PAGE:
Why didnt I notice the look of judgment when I said that I was a yoga teacher, here at the festival to share my gift? Why didnt I trust myself enough to leave at that point? No, I stayed and regressed and ultimately gave my innocence over to someone I had no relationship with, no trust had developed between us. An important lesson for this 50 year-old woman.

    But God will use every imperfect attempt to heal. God will use every cry to draw us near. My howls, like a wild wounded animal that day, echoed off the mountainside. My screams absorbed into the French Broad, joined with all women’s screams — we are not filled with demons. We are filled with pain and unhealed trauma. What you sense as resistance to a ‘belief’ is an inner child in search of God the Father’s mercy, God the Mother’s grace.

    I turned to my own heart. I went deep inside and kept asking the question– can I trust you??? Do I trust this stranger and his attempts to guilt me, to tell me the demons need to be released?? Or do I stay the course and patiently allow you to reveal what darkness was exposed. Just a few weeks later, on my yoga mat, the darkness of infant trauma would be released from my physical body. The body remembers.

    And a few weeks after that the trauma would revisit as a two year old boy in my neighborhood would die at the hands of an adult most likely by suffocation. Finally on my 50th birthday the truth was spoken and everything I ‘knew’ somatically was confirmed. I too, nearly died in infancy by drowning…explaining my unreasonable fear of water and claustrophobia.

    But best of all was how in my morning meditation the day after the heart-synch, Christ himself placed a crown on my head in my Wild Goose tent. Mystically, mysteriously He dried my tears and calmed my fears. He explained how when you go in search of healing– say lust for example, you get to the root of trauma explaining away how the wound is connected to the sin. It’s all connected. And its all being healed perfectly in His timing.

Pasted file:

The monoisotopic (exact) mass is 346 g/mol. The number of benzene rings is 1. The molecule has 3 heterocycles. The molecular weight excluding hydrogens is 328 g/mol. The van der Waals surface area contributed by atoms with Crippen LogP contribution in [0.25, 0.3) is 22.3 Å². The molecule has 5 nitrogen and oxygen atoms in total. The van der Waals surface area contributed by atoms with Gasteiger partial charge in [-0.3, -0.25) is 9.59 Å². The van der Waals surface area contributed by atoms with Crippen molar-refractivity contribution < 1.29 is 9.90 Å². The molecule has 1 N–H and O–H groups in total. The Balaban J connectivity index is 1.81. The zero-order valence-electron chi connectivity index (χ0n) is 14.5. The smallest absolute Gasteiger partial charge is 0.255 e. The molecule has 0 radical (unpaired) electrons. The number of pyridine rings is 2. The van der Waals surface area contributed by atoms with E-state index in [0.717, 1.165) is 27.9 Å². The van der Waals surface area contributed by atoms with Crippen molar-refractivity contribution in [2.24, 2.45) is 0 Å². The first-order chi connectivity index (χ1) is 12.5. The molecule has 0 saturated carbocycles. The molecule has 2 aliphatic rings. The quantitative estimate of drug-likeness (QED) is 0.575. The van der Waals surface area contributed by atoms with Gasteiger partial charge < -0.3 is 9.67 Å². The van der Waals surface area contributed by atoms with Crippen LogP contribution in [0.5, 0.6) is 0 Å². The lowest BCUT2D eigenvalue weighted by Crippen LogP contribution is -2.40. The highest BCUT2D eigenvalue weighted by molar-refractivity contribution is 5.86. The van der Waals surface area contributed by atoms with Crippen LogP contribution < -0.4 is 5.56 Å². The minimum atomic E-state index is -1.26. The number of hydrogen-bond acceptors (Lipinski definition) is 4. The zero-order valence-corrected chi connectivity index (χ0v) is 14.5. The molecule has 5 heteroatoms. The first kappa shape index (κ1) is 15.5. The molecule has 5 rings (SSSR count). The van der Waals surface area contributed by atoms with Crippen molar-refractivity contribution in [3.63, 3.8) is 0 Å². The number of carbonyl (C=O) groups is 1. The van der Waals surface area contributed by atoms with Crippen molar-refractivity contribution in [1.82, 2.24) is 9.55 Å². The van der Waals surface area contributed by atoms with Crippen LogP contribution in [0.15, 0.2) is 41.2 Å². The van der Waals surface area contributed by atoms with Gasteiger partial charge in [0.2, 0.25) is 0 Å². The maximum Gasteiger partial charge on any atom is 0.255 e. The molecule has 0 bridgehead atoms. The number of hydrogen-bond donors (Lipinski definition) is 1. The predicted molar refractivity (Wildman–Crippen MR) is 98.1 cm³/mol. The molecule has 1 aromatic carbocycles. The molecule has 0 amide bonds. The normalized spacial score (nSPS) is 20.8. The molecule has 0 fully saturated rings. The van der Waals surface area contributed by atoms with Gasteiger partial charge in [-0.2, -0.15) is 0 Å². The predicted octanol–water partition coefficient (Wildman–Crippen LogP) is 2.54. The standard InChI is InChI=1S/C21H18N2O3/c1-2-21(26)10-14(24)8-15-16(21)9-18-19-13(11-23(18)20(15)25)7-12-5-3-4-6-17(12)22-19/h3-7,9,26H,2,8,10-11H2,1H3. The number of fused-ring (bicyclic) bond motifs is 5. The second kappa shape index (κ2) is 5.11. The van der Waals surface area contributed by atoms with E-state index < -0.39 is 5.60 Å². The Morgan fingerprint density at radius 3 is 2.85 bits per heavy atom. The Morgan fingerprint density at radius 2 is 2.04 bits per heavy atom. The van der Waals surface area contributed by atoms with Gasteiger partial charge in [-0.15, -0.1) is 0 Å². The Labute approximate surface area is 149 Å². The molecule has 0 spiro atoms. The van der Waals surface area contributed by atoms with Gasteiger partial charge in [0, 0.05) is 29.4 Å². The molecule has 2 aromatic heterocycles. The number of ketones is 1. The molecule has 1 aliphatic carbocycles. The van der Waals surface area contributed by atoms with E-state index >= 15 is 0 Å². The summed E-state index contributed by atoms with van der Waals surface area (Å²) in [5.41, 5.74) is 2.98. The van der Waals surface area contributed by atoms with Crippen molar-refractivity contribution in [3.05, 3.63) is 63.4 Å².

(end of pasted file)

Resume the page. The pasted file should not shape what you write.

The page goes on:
The looks on the audience faces said it all. This was the Wild Goose story I had come to share.

  • isadora galjour says:

    WildGoose to me represents a grand, spiritual, social metamorphosis that is very much invigorating. It is a place where friendly souls met to share, encourage, inspire, enjoy, enlighten, listen and love. It is all this; all this and more. This is where I go to meet open minded lovers of truth, and where my heart opens to learn more about my beautiful human, spiritual family.

  • Micah Royal says:

    I am doing a series of blog posts on my experience at Wild Goose — https://www.facebook.com/ProgressiveRedneckPreacher/posts/652303661601685

  • I hope this write-up about what my first Goose gave me, gives you almost as much!
    – Kendall Heath

  • Lenora Rand says:

    While I was at Wild Goose, hearing people’s stories, even leading a workshop about telling our stories, about telling the truth of our messy, wonderful lives, I realized there was a story I haven’t been willing to tell. A story about fear of the “other” – and about how confusing and complicated it can all be sometimes. So I started writing that story while I was at the Goose, and last week posted it on my blog. Here’s the link. http://www.chicagonow.com/spiritual-suckitude/2016/07/a-scary-camping-trip-and-what-i-learned-about-fear-racism-and-the-good-samaritan-along-the-way/

  • My first Wild Goose was fantastic. The Sugar Shack was great; the Just Write food truck was great; Honeybee Coffee was a lifesaver! Plus the music was AMAZING and the people were cool. I hope I get to visit beautiful North Carolina again.

    Thanks for hosting such a great event!

  • Drew Downs says:

    Last year it was my spouse and I. This time she stayed home with our four year-old and I brought our 8 year-old. It was so different!


  • Photographing the festival I had a very slight run-in with a member of the road staff of one of the touring bands on the Main Stage. Not a big deal, mostly a misunderstanding. Even so, I was a little put off. The next morning he and I ended up at the same food concession. I noticed him and he noticed me and I made a quick decision. We both had coffee, and I made a little comment about needing to get our fix. He laughed. I laughed. We ended up talking for 10 minutes. We had a few mutual friends of friends of friends and we’d traveled to some of the same places. He’s a decent guy. Because the likelihood that he and I will meet again is slim, that was probably my last chance ever to mend a small hole in a little fence. If there’s a spirit at work at Wild Goose, I think that may have been, for me, the most concrete evidence of it. The Wild Goose Festival addresses monumental challenges like #BlackLivesMatter, LGBTQ and gender-minority rights and being a decent human being in a spiritually convergent world. In the face of that this tiny moment was a reminder to me that, given the chance, it’s always best to build a bridge.